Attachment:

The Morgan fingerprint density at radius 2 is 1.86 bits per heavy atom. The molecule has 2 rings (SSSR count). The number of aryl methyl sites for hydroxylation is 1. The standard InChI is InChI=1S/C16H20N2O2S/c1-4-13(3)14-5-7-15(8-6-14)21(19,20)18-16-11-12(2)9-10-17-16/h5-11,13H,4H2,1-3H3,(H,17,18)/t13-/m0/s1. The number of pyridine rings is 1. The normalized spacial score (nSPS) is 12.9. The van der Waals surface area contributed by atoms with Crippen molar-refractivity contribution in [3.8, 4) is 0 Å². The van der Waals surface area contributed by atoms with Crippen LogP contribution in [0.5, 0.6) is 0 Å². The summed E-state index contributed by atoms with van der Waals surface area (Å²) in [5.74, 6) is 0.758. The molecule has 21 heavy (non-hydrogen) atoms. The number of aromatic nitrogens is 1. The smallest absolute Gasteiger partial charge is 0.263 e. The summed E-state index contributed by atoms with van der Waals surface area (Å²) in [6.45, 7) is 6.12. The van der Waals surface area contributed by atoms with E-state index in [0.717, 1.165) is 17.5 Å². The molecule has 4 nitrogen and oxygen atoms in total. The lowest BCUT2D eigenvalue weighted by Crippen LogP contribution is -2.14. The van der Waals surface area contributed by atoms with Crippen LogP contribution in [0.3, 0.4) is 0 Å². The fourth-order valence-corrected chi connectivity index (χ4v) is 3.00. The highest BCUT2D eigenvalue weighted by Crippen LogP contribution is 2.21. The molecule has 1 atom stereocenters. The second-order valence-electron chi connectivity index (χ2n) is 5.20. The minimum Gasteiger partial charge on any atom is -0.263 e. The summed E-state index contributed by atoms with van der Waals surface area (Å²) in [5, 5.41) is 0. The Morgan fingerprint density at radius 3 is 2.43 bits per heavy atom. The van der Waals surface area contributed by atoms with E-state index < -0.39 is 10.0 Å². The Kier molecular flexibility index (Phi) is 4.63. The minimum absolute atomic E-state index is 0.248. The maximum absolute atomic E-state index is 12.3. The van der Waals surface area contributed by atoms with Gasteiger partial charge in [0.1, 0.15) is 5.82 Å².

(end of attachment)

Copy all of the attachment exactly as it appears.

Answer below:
The Morgan fingerprint density at radius 2 is 1.86 bits per heavy atom. The molecule has 2 rings (SSSR count). The number of aryl methyl sites for hydroxylation is 1. The standard InChI is InChI=1S/C16H20N2O2S/c1-4-13(3)14-5-7-15(8-6-14)21(19,20)18-16-11-12(2)9-10-17-16/h5-11,13H,4H2,1-3H3,(H,17,18)/t13-/m0/s1. The number of pyridine rings is 1. The normalized spacial score (nSPS) is 12.9. The van der Waals surface area contributed by atoms with Crippen molar-refractivity contribution in [3.8, 4) is 0 Å². The van der Waals surface area contributed by atoms with Crippen LogP contribution in [0.5, 0.6) is 0 Å². The summed E-state index contributed by atoms with van der Waals surface area (Å²) in [5.74, 6) is 0.758. The molecule has 21 heavy (non-hydrogen) atoms. The number of aromatic nitrogens is 1. The smallest absolute Gasteiger partial charge is 0.263 e. The summed E-state index contributed by atoms with van der Waals surface area (Å²) in [6.45, 7) is 6.12. The van der Waals surface area contributed by atoms with E-state index in [0.717, 1.165) is 17.5 Å². The molecule has 4 nitrogen and oxygen atoms in total. The lowest BCUT2D eigenvalue weighted by Crippen LogP contribution is -2.14. The van der Waals surface area contributed by atoms with Crippen LogP contribution in [0.3, 0.4) is 0 Å². The fourth-order valence-corrected chi connectivity index (χ4v) is 3.00. The highest BCUT2D eigenvalue weighted by Crippen LogP contribution is 2.21. The molecule has 1 atom stereocenters. The second-order valence-electron chi connectivity index (χ2n) is 5.20. The minimum Gasteiger partial charge on any atom is -0.263 e. The summed E-state index contributed by atoms with van der Waals surface area (Å²) in [5, 5.41) is 0. The Morgan fingerprint density at radius 3 is 2.43 bits per heavy atom. The van der Waals surface area contributed by atoms with E-state index < -0.39 is 10.0 Å². The Kier molecular flexibility index (Phi) is 4.63. The minimum absolute atomic E-state index is 0.248. The maximum absolute atomic E-state index is 12.3. The van der Waals surface area contributed by atoms with Gasteiger partial charge in [0.1, 0.15) is 5.82 Å².